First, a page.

The woman – with her beautiful blonde tresses and impossibly petite frame – struggles mightily against the bonds that tie her to the railroad tracks. She screams for (insert hero) to rush to her aid before (insert villain) has his way and she meets a brutal and untimely end.
Pretty standard, right?
It sure is. But, somehow, writers –especially newbies—will find themselves unknowingly reinventing very clichéd, very tired plot points.
Heck, I have to make a dedicated effort to catch myself before slipping into the mundane.
Be sure to keep your story authentic.
Here’s a great piece. Check out “10 Tips to Avoid Clichés in Writing,” written by Peter Selgin at Writer’s Digest.com:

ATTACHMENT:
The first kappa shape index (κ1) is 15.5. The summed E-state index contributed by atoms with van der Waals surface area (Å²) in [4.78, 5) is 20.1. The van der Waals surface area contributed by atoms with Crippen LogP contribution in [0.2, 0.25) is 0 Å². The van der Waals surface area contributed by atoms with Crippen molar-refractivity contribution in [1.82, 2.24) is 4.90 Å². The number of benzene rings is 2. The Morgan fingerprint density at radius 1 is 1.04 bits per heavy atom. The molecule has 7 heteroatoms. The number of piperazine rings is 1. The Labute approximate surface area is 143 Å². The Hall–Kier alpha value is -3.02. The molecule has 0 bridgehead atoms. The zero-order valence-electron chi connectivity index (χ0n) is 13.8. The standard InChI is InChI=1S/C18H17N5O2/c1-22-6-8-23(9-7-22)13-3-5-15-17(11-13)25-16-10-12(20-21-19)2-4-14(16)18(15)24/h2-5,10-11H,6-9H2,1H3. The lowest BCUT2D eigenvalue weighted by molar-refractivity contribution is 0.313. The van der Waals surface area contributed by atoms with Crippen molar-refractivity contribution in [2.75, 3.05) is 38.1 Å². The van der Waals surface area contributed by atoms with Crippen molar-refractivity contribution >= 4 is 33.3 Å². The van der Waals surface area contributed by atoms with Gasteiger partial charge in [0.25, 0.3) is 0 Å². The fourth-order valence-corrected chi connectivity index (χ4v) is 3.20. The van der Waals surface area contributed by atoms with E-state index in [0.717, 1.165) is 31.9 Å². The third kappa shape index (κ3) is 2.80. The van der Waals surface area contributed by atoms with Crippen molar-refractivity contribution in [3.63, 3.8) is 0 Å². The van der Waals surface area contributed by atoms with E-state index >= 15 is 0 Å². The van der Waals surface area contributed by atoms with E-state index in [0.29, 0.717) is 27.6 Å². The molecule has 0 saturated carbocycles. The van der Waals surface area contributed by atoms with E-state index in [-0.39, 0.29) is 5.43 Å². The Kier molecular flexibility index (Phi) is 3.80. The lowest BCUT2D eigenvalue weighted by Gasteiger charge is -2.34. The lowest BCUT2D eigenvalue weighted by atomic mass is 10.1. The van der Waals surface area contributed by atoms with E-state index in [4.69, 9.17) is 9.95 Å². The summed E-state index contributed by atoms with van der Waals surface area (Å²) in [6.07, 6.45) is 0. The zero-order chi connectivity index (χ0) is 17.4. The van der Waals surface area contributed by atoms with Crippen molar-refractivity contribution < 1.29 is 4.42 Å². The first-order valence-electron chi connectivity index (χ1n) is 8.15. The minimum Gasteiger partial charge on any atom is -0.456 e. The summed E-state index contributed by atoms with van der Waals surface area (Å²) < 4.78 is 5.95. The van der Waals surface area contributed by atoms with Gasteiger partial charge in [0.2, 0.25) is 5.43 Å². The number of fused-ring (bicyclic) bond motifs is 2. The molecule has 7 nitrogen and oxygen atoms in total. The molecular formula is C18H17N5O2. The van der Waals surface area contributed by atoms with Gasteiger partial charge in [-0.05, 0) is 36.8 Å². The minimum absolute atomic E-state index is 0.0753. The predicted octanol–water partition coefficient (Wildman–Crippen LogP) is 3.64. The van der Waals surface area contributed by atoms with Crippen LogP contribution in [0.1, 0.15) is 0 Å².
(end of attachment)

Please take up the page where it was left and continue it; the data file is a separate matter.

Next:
It’s not enough to love our story ideas. We need to weigh their suitability as subjects for fiction, and then figure out how to go about making use of them.
This means steering clear of cliché and its sappy cousin—melodrama. Here are 10 tips to help you do just that.
Avoid Stolen or Borrowed Tales
A writer’s job is to write stories—not to steal or borrow them and, with a coat of fresh paint, pawn them off as original.
To read the rest of the article, click here!Staff